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  1. Film industry seeks finance ministry’s help for bank loans

Film industry seeks finance ministry’s help for bank loans

The $1.8-billion Indian film industry is seeking intervention from the finance ministry to frame suitable guidelines for banking institutions to fund big-budget film projects.

By: | Hyderabad | Updated: January 27, 2016 2:04 PM
Rupee

The .8-billion Indian film industry is seeking intervention from the finance ministry to frame suitable guidelines for banking institutions to fund big-budget film projects.

The $1.8-billion Indian film industry is seeking intervention from the finance ministry to frame suitable guidelines for banking institutions to fund big-budget film projects.

Since the industry is increasingly getting corporatised, more theatres across the country are getting upgraded to multiplexes and initiatives to set up more digital cinema halls are already underway.

“Despite being a major source of entertainment, success rates for films are extremely low. Hardly 5% of films do extremely well; 5% of just manage to cover the costs and the balance 90% come up with losses and do not make any money. We have sought the finance ministry’s intervention to help the film industry in getting loans from banks after relevant due diligence,”  says Ravi Kottarakara, general secretary, Film Federation of India.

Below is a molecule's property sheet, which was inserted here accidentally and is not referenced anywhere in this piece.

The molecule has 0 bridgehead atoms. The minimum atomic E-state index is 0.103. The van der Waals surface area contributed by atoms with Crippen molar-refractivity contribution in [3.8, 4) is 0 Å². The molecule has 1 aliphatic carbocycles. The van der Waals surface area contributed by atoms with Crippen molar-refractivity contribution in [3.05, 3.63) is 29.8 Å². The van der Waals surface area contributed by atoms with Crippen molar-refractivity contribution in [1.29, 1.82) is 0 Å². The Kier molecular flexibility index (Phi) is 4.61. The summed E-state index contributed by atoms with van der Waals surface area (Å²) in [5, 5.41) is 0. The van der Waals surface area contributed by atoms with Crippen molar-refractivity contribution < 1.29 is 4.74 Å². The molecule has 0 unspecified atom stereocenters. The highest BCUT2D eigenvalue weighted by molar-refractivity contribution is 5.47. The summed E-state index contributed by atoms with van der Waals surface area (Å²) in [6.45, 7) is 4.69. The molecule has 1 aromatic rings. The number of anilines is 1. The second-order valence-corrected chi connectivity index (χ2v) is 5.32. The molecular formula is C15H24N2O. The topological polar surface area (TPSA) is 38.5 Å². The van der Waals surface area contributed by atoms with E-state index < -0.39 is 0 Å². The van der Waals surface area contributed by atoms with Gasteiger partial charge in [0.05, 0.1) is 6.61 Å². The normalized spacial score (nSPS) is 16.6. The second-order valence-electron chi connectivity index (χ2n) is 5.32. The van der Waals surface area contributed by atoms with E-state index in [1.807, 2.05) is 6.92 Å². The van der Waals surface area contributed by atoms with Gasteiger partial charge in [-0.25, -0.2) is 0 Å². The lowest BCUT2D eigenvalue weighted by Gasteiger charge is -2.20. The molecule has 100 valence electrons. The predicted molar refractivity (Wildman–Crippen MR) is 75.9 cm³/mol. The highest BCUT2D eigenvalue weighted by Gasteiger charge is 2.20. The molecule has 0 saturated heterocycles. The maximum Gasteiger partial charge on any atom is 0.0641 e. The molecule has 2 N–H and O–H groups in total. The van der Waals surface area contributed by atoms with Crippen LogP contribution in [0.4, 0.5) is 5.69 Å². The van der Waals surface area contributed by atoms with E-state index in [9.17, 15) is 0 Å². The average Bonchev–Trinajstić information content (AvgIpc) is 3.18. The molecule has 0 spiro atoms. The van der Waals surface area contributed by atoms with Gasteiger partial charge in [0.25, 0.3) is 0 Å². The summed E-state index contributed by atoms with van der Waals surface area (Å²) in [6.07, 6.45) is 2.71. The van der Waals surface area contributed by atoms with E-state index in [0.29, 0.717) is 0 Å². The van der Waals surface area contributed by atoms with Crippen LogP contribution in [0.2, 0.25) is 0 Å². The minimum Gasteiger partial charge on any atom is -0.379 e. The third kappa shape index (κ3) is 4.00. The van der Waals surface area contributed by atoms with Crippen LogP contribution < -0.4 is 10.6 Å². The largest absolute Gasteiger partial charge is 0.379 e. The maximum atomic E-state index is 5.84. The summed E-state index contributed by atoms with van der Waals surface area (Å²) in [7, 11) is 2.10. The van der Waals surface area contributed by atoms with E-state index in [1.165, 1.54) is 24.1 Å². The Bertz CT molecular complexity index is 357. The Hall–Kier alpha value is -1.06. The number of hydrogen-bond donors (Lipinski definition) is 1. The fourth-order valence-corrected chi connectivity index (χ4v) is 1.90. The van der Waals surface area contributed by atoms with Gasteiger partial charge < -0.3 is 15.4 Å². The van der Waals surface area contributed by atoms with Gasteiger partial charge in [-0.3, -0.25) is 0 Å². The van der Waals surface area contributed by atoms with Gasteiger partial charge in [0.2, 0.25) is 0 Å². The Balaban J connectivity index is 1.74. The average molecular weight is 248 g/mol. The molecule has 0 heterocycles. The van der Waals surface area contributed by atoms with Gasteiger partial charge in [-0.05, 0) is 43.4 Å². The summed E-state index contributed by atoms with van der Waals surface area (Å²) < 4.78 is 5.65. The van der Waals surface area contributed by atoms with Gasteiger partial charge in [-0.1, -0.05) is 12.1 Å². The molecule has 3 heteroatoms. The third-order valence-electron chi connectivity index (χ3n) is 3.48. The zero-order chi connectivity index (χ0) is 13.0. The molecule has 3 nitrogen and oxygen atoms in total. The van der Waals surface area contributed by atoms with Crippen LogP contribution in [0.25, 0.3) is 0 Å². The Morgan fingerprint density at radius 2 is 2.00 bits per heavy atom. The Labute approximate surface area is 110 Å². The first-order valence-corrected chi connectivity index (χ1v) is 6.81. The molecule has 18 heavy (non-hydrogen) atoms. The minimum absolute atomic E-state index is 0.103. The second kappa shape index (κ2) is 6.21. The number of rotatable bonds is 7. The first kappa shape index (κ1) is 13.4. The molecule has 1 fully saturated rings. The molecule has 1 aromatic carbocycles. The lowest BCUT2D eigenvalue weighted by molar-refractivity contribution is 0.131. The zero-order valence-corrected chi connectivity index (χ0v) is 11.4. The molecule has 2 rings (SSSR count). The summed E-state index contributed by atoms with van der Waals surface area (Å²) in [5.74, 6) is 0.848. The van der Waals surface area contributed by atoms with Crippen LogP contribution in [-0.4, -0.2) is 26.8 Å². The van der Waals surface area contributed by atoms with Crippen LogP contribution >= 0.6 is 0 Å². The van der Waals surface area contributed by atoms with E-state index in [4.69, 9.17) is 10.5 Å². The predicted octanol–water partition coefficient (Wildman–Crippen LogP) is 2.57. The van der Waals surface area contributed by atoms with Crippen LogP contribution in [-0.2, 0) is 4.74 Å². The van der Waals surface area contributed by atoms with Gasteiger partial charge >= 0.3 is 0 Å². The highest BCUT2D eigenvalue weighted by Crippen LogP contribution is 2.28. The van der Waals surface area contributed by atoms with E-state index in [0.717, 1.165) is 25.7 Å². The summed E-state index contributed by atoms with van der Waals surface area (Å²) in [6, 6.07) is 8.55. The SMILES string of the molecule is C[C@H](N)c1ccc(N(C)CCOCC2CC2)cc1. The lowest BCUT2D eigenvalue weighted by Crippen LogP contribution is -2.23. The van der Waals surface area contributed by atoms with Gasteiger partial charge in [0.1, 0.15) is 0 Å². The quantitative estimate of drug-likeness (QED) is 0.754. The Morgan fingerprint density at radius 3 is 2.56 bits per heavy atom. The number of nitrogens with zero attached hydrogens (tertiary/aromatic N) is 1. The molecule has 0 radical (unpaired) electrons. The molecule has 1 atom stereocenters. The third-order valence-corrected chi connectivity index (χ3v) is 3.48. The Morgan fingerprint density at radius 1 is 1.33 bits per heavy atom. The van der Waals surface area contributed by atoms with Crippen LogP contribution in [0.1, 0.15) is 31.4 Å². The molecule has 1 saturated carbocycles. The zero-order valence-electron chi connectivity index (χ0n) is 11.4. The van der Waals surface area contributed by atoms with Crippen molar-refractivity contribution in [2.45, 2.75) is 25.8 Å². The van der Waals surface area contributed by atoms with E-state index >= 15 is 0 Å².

“The industry operates in a precarious condition since finance is not available with banks, resulting in loans
being taken with high interest rates ranging from 36% to 46%. Given the background that 90% of movies are
flops, hardly any revenue is realised from the movie through theatre collections. In some cases, producers manage to sell the film to TV channels,” Kottarakara said.

“We are seeking suitable guidelines to be issued to banking institutions to recognise our industry status and fund film projects,” he said.

Besides, the industry is seeking reduction in duty from 10% to 2% for importing cameras and projectors. In fact, the sector was granted industry status in 1997 but nothing further has been done and the industry has not received any concession, Kottarakara said. The industry is also worried over the GST which will double tax in some states.

On tax deducted at source (TDS), he said when producers make TV serials and sell the same to satellite channels, the TDS rate is 1% or  2%.

But, when satellite channels purchase the film rights from producers, they deduct tax at source at the rate of  10% under Section 194-J of the Income Tax Act.

In fact, both TV serial producers and film producers are engaged in same sort of activities and therefore same rates of TDS deduction must be applicable at 1% or 2%, he claimed.

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